Roger Williams Silver c. 1900 Cast Sterling Silver Figural Bon Bon
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While this 4 3/4" long, heavy at 1.4 T. oz., bon bon is akin to parallel items produced by such large manufacturers as Gorham and Whiting, this comes from an unexpected source, namely Roger Williams Silver Company of Providence, Rhode Island.
A successor to Howard Sterling Silver Co. c. 1900 according to Rainwater in her "Encyclopedia of American Silver Manufacturers," it merged in 1903 with Mauser and Hayes & MacFarland to form the Mount Vernon Company, so the Roger Williams moniker was short lived.
All these names reference quality producers and that is evidenced in this piece. It is cast, and embodies the intricacy this technique affords. The bowl and handle both are open and incorporate a variety of representational design elements. These include roses and ribbons in the bowl, along with a set of pipes and what may be another primitive musical instrument. The handle is formed by joined acanthus leaves, with a pair of birds surmounting the end.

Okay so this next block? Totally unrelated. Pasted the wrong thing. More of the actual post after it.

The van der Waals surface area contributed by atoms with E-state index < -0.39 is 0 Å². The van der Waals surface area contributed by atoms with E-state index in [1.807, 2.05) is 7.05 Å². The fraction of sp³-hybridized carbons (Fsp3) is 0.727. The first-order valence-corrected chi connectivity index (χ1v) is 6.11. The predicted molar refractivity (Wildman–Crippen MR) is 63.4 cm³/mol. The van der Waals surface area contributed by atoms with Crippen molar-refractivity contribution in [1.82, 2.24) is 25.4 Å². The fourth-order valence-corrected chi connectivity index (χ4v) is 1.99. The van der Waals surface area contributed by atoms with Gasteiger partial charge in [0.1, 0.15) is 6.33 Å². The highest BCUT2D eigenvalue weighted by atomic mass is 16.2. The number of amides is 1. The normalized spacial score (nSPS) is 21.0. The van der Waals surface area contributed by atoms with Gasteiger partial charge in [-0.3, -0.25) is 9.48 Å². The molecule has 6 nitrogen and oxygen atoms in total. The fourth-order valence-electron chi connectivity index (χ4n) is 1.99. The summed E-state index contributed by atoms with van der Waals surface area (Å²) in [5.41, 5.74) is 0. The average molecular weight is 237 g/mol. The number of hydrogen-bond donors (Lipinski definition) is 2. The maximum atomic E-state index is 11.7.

The entire piece has a bright gold wash finish and is without a monogram or inscription.
It is in flawless condition. There is no evidence whatsoever of polishing wear, and no cracks or breaks in the casting.
Marks are an entwined "RW" for Rogers Williams, "Sterling," the model number "661," and the name of the retailer, Boston's "Bigelow, Kennard & Company."